Monday, 27 February 2012

Teachers and Technology

Teachers are facing a phenomenon that presents a challenge to their ability to engage their students.  Many children today are growing up with technological gadgets they acquired while still in the cradle.  Parents may use modern gadgets that provide soothing sights and sounds for the infant in the crib.  Almost as soon as they can walk, children learn to use DVD players and programmable remote controls.  They often get their first iPod before they even start school and surf the Internet at will.  They quickly learn to use smartphones and either use their parents' iPad or have one of their own.  Parents provide 'educational' entertainment through the Nintendo Wii, an XBox, or Sony Playstation, in addition to all of the handheld devices available.  Once they start attending school they expect the learning environment to be at least as engaging.  Imagine their dismay when they are presented with using pencils and paper while being expected to pay attention to whatever the teacher writes on a big board at the front of the class.  What is a teacher to do?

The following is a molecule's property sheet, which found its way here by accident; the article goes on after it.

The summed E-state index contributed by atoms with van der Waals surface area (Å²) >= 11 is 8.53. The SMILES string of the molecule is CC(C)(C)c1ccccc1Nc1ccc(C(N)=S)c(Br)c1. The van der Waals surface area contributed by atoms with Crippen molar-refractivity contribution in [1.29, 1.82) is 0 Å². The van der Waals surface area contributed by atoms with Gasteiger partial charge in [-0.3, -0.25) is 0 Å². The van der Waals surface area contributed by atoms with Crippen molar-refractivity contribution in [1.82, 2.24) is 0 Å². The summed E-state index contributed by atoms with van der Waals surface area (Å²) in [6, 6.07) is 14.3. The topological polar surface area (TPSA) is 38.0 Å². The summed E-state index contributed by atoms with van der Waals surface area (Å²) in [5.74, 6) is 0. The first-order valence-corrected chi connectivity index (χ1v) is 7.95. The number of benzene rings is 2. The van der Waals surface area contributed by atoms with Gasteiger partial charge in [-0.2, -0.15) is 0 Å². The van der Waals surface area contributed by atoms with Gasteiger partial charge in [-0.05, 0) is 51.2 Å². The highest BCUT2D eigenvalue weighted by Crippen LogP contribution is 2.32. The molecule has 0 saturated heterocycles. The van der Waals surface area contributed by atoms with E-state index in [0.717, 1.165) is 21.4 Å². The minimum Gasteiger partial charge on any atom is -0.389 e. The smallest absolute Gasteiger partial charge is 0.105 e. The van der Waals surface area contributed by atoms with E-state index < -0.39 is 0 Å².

1. I agree with your analysis of the situation we are in as teachers. I am "blown away" at how young kids are that have a cell phone, not to mention a smart phone. I think as teachers, we should make a bridge between reaching them with what they are familar with and still getting some of the "oldies, but goodies" in there, too. We are ministers of education. Jesus met the people where they were and told stories (made analogies)about things they were familiar with. He is our example. The greatest teacher of all time! Are we expected to do any less? It is definitely a challenge. - Wendy

  2. The parameters of learning are shifting, but are they shrinking, when seen through the eyes of a 20th century trained teacher it surely is! It is extremely difficult to change the measuring tools that are tried and true, because those are the tools that make us think we are educated.
    As a teacher we must never think that learning has stopped when we graduated or that the assimilation of new learning trends are limited to ours. In order to exploit the ful abilities of our students, we have to adopt to their style of learning. In closing, could it be that we are afraid to be judged by a new paradigm?